How does this possibly link to a W. H. Auden sonnet?  Well, remarkable as it sounds, W. H. Auden, neither speaking nor reading a word of Swedish, undertook translating the entire manuscript of Hammarskjold’s journal into a book after his death. Markings, under Auden’s steady editing, reads more like poetry than a memoir.  Auden completed this task with the partnership of Leif Sjoberg. It is a mind-boggling accomplishment by both men. Think about the intellect and compassion required to publish an English translation of another man’s life of compelling affirmations, beliefs, doubts and imperfections, his deepest innermost thoughts, into a book from a language that for Auden was not his mother tongue nor one he had ever studied and in which Sjoberg was left to communicate its subtleties of meaning.  I am in awe of Hammarskjold for his writing, Auden for his ability to bring it to the English reader and Sjoberg for his patience and precision.  I think Auden was able to get under the skin of Hammarskjold, in part because they shared much in common. They were both incredible intellects, both complex, private and hard workers. They were both unafraid of a complex challenge that might seem impossible to a lesser person. They were both men who appear to have been most comfortable around the company of other men. They both had an expansive curiosity about the larger world and history. They were both writers and great thinkers who challenged themselves to become better human beings in their private and public thoughts.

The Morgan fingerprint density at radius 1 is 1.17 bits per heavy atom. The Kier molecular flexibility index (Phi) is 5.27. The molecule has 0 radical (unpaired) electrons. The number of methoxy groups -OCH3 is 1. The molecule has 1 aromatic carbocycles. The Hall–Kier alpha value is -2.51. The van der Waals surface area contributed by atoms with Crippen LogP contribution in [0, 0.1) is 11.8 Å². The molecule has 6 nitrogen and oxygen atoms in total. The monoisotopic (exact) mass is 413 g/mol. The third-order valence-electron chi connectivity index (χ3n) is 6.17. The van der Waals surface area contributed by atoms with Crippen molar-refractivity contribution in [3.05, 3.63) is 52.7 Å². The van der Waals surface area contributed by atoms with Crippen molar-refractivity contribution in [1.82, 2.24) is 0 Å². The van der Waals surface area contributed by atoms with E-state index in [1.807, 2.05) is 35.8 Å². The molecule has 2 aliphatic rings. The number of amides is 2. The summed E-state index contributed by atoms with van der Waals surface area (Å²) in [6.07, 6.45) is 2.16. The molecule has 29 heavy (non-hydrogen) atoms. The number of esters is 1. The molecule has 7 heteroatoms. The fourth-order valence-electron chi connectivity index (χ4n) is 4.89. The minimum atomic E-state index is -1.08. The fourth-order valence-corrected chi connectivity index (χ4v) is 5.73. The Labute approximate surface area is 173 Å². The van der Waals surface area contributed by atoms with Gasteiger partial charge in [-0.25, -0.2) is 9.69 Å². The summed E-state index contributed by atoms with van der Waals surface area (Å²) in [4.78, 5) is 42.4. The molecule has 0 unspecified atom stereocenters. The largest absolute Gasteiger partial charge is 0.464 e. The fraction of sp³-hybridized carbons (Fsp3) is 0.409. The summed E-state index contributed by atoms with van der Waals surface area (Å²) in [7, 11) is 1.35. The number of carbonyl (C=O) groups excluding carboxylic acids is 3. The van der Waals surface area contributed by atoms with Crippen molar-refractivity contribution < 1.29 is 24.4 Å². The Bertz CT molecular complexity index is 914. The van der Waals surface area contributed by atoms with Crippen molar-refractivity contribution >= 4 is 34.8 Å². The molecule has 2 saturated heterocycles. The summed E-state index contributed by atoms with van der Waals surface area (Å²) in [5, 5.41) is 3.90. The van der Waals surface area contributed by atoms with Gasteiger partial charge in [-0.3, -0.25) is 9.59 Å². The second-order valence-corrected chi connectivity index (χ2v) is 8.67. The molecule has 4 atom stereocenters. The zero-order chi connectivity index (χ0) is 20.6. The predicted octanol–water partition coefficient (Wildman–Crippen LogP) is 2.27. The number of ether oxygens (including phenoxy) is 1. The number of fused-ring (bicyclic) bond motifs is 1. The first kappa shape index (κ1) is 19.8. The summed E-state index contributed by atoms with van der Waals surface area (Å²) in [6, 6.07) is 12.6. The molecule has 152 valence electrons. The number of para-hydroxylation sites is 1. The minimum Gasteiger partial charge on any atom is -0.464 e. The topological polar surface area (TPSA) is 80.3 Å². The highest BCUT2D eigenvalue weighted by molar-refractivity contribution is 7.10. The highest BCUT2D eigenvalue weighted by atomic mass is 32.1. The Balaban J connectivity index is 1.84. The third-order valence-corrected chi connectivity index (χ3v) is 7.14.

We live in such a polarized political climate, where belief is sublimated into some kind of binary accounting, that it can feel sometimes that we are relegated to either a one or a zero, on whatever issue is being debated on CNN, MSNBC and Fox News.  If we are not careful, we can find ourselves through peer pressure or political affiliation to be either for or against things in the narrow Republican and Democratic theocracy of belief and never allowed to reside within a demilitarized zone, within which those of us who would like more information, or a more nuanced approach, are allowed to catch our breath.  In Markings, it is refreshing to read the internal journey of an uncertain, but determined and skilled diplomat, who believed that even without knowledge of all the answers,  he could espouse a personal theology in which the world is a better place by the process of steadfastly wrestling with the problems facing himself and a global society. Hammarskjold shines a light that there can be a better future, for himself and the world at large, regardless of which side of the political spectrum we find ourselves, if we see others as human beings worthy of our respect.